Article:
• Lane of Roses

Kate

Written by: Kate Grounds


When I was ten I had my heart set on becoming a meteorologist. For six months I would check our local weather station a dozen times a day and practice my best weather woman voice in the mirror. Shortly after I conjured this dream, I realized I hated science class and would much rather spend my free time studying the cute boy next door than studying cloud patterns. By 11 I had altogether abandoned my life-long ambition of becoming a meteorologist and set my eyes on a much more sensible career path instead: professional singing.


It’s easy to chuckle at our childhood vision of the perfect future. At 10-years-old, I clearly had so much left to learn about myself and the world around me. But that was 10-year-old me: full of child-like faith and youthful optimism. Fast forward to 20-year-old me. Let me tell you what, 20-year-old me had life figured out. Heading into my junior year of college, my life was a one-way ticket on the happiness express: I would graduate from college, get married to my boyfriend of three years, become an elementary school teacher, have the 2.5 kids and the house with the white picket fence, volunteer at my local church on the side, and tie a big red bow on my perfectly planned out life. I had a clear vision of my picture-perfect future, so I naturally assumed this was the direction the Lord intended for my life to go.


A series of unfortunate events led to a quick unraveling of my 5-year-plan. The guy I was set on marrying broke up with me unexpectedly, and I was devastated. I was also nearing the end of my elementary education degree, and even though I was doing well academically and had always envisioned myself being a teacher, I just wasn’t sure anymore. I’ve always had a very type A personality that loves being in control, so instead of feeling liberated by this season of closed doors and blank slates, I just felt overwhelmed and confused. Even though my personality struggled under the weight of uncertainty, it also got me in a heart posture to ask the Lord a question I had been too afraid to ask: If my 5-year-plan is no longer an option, what would you like me to do with my life instead?


The months that followed felt a lot like laying my broken dreams at the foot of the cross and allowing the Lord to construct a new and surprisingly more beautiful picture. It was in this season of surrender that I finally realized what the Lord had been trying to teach me for a long time: that God actually knows us better than we know ourselves, and that His plan for our lives is always better than the mental Pinterest boards we so desperately cling to. It’s not that He doesn’t care about our hopes, dreams, and ambitions. He does. But He always sees the bigger picture, and cares infinitely more about our emotional health and holiness than about handing us our dreams on a silver platter.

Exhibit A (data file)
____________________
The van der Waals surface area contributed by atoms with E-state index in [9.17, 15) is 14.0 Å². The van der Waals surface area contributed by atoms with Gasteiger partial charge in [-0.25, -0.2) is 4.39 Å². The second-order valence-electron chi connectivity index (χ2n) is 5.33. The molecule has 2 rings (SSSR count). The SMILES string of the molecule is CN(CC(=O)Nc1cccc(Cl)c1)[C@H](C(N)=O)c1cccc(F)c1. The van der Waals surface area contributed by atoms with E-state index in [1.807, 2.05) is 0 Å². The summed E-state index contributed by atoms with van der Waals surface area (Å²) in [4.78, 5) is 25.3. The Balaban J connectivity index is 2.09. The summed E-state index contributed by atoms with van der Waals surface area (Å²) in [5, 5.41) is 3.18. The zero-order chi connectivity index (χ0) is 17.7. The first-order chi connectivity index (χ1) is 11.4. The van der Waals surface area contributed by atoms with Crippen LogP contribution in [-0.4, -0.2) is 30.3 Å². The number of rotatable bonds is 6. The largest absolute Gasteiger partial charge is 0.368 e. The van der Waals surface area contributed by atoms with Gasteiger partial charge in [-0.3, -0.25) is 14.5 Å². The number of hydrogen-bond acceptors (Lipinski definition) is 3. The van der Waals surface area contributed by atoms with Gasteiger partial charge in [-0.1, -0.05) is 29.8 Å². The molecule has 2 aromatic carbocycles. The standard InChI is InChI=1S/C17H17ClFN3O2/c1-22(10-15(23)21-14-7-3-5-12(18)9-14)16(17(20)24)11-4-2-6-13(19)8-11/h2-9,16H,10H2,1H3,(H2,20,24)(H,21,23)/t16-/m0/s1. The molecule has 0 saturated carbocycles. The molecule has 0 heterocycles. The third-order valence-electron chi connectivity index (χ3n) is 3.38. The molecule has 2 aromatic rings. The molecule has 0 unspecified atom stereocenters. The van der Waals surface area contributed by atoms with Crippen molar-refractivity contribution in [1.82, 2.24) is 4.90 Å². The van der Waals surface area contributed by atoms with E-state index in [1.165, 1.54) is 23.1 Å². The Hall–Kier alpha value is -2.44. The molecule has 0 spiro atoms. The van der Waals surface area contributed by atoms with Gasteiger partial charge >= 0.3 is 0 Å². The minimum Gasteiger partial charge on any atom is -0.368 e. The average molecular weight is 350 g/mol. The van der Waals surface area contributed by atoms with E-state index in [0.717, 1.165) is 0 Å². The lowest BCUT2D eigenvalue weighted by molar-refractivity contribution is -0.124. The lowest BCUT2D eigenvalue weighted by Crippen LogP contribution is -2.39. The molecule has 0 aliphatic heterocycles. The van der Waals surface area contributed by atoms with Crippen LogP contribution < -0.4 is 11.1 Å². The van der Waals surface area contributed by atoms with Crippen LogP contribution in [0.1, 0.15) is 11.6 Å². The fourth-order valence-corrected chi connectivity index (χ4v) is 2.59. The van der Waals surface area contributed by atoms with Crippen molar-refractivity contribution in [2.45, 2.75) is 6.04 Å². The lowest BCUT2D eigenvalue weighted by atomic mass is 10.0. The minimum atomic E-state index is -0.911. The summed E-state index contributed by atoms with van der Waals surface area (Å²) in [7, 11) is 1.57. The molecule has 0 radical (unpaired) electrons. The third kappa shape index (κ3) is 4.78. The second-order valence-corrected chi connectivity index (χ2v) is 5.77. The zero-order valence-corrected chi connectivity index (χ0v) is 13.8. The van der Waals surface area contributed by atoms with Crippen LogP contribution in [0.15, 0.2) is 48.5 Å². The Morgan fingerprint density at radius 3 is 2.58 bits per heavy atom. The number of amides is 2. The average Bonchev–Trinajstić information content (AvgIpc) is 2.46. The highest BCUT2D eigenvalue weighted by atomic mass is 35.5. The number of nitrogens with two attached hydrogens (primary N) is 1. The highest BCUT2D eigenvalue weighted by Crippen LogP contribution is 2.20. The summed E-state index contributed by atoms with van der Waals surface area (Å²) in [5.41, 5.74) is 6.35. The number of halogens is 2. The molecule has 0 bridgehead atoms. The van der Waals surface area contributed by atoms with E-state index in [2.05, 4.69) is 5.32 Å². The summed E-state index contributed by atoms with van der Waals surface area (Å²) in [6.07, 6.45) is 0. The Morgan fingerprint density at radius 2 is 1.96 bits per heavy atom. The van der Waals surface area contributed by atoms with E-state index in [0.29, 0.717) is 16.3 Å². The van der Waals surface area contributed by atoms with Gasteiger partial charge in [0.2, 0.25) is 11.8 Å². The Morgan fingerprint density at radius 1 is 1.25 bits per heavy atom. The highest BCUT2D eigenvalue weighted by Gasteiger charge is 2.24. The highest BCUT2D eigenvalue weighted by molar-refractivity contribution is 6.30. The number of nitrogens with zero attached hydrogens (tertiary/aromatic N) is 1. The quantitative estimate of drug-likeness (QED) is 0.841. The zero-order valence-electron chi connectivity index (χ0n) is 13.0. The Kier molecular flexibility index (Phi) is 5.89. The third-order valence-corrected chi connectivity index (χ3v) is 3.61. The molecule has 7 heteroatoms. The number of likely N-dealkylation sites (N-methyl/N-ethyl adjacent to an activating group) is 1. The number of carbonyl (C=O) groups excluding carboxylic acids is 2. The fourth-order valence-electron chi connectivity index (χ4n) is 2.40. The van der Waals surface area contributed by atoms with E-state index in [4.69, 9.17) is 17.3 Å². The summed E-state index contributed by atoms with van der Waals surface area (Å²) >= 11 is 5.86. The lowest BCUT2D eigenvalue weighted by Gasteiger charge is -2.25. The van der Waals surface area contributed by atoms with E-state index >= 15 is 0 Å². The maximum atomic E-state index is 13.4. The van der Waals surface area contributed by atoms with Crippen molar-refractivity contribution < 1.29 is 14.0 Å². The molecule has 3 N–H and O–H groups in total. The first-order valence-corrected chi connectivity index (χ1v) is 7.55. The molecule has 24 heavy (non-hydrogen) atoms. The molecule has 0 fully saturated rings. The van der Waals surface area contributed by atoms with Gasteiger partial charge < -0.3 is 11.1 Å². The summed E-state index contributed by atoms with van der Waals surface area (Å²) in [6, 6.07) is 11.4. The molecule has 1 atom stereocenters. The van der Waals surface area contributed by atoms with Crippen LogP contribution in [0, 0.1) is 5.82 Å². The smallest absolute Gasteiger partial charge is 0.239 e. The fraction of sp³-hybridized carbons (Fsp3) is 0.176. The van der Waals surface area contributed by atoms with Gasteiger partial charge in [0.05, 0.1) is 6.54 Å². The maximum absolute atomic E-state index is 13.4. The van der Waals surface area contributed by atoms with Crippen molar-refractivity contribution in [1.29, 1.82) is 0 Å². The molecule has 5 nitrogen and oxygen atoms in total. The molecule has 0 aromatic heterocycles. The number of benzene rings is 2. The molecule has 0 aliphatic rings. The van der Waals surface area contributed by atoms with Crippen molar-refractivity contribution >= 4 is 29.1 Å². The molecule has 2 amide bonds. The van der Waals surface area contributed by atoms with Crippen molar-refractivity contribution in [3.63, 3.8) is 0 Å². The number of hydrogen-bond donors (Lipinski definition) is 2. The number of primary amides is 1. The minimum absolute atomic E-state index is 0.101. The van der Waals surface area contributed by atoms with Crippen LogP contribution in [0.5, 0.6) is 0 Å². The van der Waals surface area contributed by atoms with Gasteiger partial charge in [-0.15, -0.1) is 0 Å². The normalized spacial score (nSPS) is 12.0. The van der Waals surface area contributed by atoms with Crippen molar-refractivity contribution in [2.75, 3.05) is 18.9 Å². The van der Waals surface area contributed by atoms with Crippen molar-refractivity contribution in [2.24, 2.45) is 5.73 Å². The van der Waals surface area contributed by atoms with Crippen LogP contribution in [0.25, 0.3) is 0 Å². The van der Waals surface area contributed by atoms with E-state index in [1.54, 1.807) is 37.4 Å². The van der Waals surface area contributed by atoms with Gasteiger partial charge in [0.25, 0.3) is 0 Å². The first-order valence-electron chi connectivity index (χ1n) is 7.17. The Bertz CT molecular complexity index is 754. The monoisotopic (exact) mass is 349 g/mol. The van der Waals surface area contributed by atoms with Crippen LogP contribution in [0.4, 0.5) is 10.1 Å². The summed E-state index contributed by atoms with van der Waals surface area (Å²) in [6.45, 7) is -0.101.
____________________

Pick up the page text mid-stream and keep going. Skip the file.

If you had told me ten years ago that I would be a recent Seminary grad, working as a Middle School Girls Pastor at a mega church, still single at 26 but surprisingly content with my current stage of life, I would have laughed in your face. I had no idea that grown-up me would get so much joy from pastoring and discipling teenage girls for a living. I had no idea that I would eventually come to see singleness as a season to be embraced rather than painfully endured. But God knew all along. He knew what He had created me to do long before I ever even realized it myself, and I think that’s why He led me down the path He did. Looking back now, I am so unbelievably thankful for every closed door and crushed dream.


As a twenty-something Christian, I’ve felt the pressure that often comes with trying to figure out God’s will for your life. Your twenties can feel a lot like trying to piece together a puzzle without being allowed to see the picture on the box. But the more I’ve walked out my faith the more I’ve realized that God’s will for my life is more of an ongoing journey than a momentary revelation, and I’m learning to be okay with that. I’m not sure what the next ten years of my life will look like. I have fuzzy dreams and loosely scribbled goals. Honestly, I just don’t need to know right now, and that’s the best gift the Lord has given me over the last few years: a deeper trust in His goodness and a willingness to follow wherever He leads me next--even if where He leads me next wasn’t in my ten-year plan.



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